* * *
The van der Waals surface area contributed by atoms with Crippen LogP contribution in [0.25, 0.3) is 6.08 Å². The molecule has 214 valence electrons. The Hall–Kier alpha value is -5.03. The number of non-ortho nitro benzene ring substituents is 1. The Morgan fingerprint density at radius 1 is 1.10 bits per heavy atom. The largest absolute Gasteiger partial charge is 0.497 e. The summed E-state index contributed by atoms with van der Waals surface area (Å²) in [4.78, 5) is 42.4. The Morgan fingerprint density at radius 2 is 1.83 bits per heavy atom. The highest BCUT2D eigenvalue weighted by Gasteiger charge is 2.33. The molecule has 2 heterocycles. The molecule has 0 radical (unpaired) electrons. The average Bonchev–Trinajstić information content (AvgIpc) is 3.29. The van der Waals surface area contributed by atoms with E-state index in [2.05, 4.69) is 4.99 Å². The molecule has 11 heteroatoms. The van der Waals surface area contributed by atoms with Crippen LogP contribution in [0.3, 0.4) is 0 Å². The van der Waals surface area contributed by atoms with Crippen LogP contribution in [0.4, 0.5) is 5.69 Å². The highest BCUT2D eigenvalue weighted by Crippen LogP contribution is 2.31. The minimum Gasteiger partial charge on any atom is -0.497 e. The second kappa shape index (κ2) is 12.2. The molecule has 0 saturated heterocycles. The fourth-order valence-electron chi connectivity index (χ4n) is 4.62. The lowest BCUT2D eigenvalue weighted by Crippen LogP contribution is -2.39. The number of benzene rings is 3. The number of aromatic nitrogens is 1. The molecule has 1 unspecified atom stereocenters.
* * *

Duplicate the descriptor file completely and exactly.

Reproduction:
The van der Waals surface area contributed by atoms with Crippen LogP contribution in [0.25, 0.3) is 6.08 Å². The molecule has 214 valence electrons. The Hall–Kier alpha value is -5.03. The number of non-ortho nitro benzene ring substituents is 1. The Morgan fingerprint density at radius 1 is 1.10 bits per heavy atom. The largest absolute Gasteiger partial charge is 0.497 e. The summed E-state index contributed by atoms with van der Waals surface area (Å²) in [4.78, 5) is 42.4. The Morgan fingerprint density at radius 2 is 1.83 bits per heavy atom. The highest BCUT2D eigenvalue weighted by Gasteiger charge is 2.33. The molecule has 2 heterocycles. The molecule has 0 radical (unpaired) electrons. The average Bonchev–Trinajstić information content (AvgIpc) is 3.29. The van der Waals surface area contributed by atoms with E-state index in [2.05, 4.69) is 4.99 Å². The molecule has 11 heteroatoms. The van der Waals surface area contributed by atoms with Crippen LogP contribution in [0.3, 0.4) is 0 Å². The van der Waals surface area contributed by atoms with Crippen LogP contribution in [0.4, 0.5) is 5.69 Å². The highest BCUT2D eigenvalue weighted by Crippen LogP contribution is 2.31. The minimum Gasteiger partial charge on any atom is -0.497 e. The second kappa shape index (κ2) is 12.2. The molecule has 0 saturated heterocycles. The fourth-order valence-electron chi connectivity index (χ4n) is 4.62. The lowest BCUT2D eigenvalue weighted by Crippen LogP contribution is -2.39. The number of benzene rings is 3. The number of aromatic nitrogens is 1. The molecule has 1 unspecified atom stereocenters.